HMG-CoA reductase inhibitors, or statins, have been shown in a number of randomized controlled trials and a meta-analysis 32 to effectively reduce LDL-C and appear to be safe in the pediatric population. These agents act by inhibiting the rate-limiting step in endogenous cholesterol synthesis, decreasing intrahepatic cholesterol and upregulating LDL receptors. They may also lower TG and cause a small increase in HDL-C. Statins have been found to reduce LDL-C levels by 40 percent or more in studies. 33-35 Because of the concern for the rare but serious side effects of transaminitis and myositis, CK, AST, ALT levels should be monitored at six weeks after initiation of therapy, then at 12 weeks and every six months thereafter. 29

Niacin, infrequently used in children, lowers LDL-C and TG and raises HDL-C. Its use is limited by a high incidence of side effects, predominantly flushing, but also including glucose intolerance, hyperuricemia, myopathy, gastrointestinal symptoms, and, rarely, fulminant hepatic failure. 36

The fibrates act by increasing LPL activity on VLDL particles, lowering TG levels. Side effects include gastrointestinal complaints, liver function abnormalities, cholelithiasis, and myopathy. The risk of myopathy is substantially increased when fibrates are combined with statins. Limited experience is available in children with these drugs. 37  The use of fibrates is limited to those with severe hypertriglyceridemia at risk for pancreatitis. 38

The dietary cholesterol-absorption inhibitors represent the   newest class of cholesterol-lowering agents. Ezetimibe selectively blocks cholesterol absorption in the small intestine. This causes intrahepatic cholesterol depletion and upregulation of LDL receptor. Ezetimibe appears to be beneficial when used with a statin. These medications, however, have not been   extensively studied in children, particularly in combination   with other medications such as statins. 20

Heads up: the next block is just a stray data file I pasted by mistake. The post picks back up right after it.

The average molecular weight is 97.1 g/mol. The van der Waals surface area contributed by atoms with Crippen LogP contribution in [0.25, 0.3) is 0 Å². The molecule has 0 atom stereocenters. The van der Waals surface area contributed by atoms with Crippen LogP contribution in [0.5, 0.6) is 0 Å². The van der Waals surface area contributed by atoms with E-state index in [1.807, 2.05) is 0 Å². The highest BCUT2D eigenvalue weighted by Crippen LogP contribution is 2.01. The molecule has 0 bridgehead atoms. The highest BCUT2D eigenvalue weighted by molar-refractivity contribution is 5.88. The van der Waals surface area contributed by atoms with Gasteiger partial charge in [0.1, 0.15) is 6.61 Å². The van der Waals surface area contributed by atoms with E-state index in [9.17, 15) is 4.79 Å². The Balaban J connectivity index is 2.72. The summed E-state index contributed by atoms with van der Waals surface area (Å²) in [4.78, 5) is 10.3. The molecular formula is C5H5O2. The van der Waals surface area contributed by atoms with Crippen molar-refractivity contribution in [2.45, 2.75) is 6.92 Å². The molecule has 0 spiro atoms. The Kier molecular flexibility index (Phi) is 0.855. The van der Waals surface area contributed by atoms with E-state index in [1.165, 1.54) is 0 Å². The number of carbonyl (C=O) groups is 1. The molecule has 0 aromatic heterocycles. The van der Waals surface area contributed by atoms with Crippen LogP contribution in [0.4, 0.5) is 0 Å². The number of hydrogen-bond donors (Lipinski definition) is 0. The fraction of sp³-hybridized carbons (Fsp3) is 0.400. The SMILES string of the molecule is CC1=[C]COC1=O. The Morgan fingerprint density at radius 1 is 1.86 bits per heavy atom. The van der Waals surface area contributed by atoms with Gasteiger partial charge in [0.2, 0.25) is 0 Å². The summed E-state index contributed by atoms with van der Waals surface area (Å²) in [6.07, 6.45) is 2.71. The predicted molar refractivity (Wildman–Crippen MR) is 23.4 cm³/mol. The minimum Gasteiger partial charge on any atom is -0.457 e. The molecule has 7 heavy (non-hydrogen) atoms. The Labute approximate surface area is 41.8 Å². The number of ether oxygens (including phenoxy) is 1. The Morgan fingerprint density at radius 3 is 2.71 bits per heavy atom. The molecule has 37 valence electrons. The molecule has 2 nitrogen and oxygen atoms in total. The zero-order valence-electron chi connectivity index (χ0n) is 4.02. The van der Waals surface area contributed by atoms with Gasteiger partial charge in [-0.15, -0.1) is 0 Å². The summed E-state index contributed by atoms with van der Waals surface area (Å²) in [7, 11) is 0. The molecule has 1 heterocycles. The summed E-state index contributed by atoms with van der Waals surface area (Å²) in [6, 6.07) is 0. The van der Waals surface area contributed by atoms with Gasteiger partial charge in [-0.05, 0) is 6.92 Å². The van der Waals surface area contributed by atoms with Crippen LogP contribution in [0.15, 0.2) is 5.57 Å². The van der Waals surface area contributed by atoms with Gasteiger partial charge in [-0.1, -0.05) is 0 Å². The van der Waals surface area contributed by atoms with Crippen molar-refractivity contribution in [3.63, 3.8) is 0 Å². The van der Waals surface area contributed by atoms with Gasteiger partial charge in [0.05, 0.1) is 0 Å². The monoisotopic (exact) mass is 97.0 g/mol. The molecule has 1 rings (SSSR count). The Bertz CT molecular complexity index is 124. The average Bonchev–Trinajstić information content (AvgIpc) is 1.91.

The origins of atherosclerosis and CHD begin in childhood. With the obesity epidemic and with more aggressive screening of at-risk pediatric patients, hyperlipidemia is now a more common disorder in pediatrics. The identification of genetic dyslipidemias associated with premature cardiovascular disease is crucial during childhood to delay or prevent the atherosclerotic process. Dietary and other lifestyle interventions such as increased physical activity remain the cornerstone of therapy in most patients.  Pharmacologic intervention should be considered in selected children if adequate success is not achieved via lifestyle intervention or for those children with severe dyslipidemias. Future studies are needed to determine if treatment of hyperlipidemias early in life prevents CHD in adulthood. 


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Drs. Raman and Heptulla are from the Department of Pediatrics, Division of Endocrinology & Metabolism, Baylor College of Medicine and Texas Children's Hospital, Houston.